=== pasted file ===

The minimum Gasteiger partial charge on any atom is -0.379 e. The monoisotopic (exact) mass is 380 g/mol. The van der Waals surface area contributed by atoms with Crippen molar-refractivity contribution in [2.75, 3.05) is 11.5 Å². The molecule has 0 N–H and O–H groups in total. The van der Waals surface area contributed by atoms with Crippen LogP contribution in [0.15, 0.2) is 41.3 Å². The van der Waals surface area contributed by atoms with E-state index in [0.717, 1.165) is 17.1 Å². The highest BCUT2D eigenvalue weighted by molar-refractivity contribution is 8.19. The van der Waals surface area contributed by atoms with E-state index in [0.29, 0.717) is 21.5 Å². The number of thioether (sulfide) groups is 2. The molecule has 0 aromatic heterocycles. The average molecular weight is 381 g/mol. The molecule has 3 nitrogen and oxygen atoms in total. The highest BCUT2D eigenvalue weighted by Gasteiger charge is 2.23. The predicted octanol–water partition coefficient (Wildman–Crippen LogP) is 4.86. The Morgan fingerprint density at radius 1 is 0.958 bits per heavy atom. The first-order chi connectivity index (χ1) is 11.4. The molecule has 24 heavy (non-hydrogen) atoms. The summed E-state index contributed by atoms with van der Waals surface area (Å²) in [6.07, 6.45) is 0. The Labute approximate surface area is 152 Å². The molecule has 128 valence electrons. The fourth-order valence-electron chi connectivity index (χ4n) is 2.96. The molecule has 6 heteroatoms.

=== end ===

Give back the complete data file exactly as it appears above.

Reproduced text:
The minimum Gasteiger partial charge on any atom is -0.379 e. The monoisotopic (exact) mass is 380 g/mol. The van der Waals surface area contributed by atoms with Crippen molar-refractivity contribution in [2.75, 3.05) is 11.5 Å². The molecule has 0 N–H and O–H groups in total. The van der Waals surface area contributed by atoms with Crippen LogP contribution in [0.15, 0.2) is 41.3 Å². The van der Waals surface area contributed by atoms with E-state index in [0.717, 1.165) is 17.1 Å². The highest BCUT2D eigenvalue weighted by molar-refractivity contribution is 8.19. The van der Waals surface area contributed by atoms with E-state index in [0.29, 0.717) is 21.5 Å². The number of thioether (sulfide) groups is 2. The molecule has 0 aromatic heterocycles. The average molecular weight is 381 g/mol. The molecule has 3 nitrogen and oxygen atoms in total. The highest BCUT2D eigenvalue weighted by Gasteiger charge is 2.23. The predicted octanol–water partition coefficient (Wildman–Crippen LogP) is 4.86. The Morgan fingerprint density at radius 1 is 0.958 bits per heavy atom. The first-order chi connectivity index (χ1) is 11.4. The molecule has 24 heavy (non-hydrogen) atoms. The summed E-state index contributed by atoms with van der Waals surface area (Å²) in [6.07, 6.45) is 0. The Labute approximate surface area is 152 Å². The molecule has 128 valence electrons. The fourth-order valence-electron chi connectivity index (χ4n) is 2.96. The molecule has 6 heteroatoms.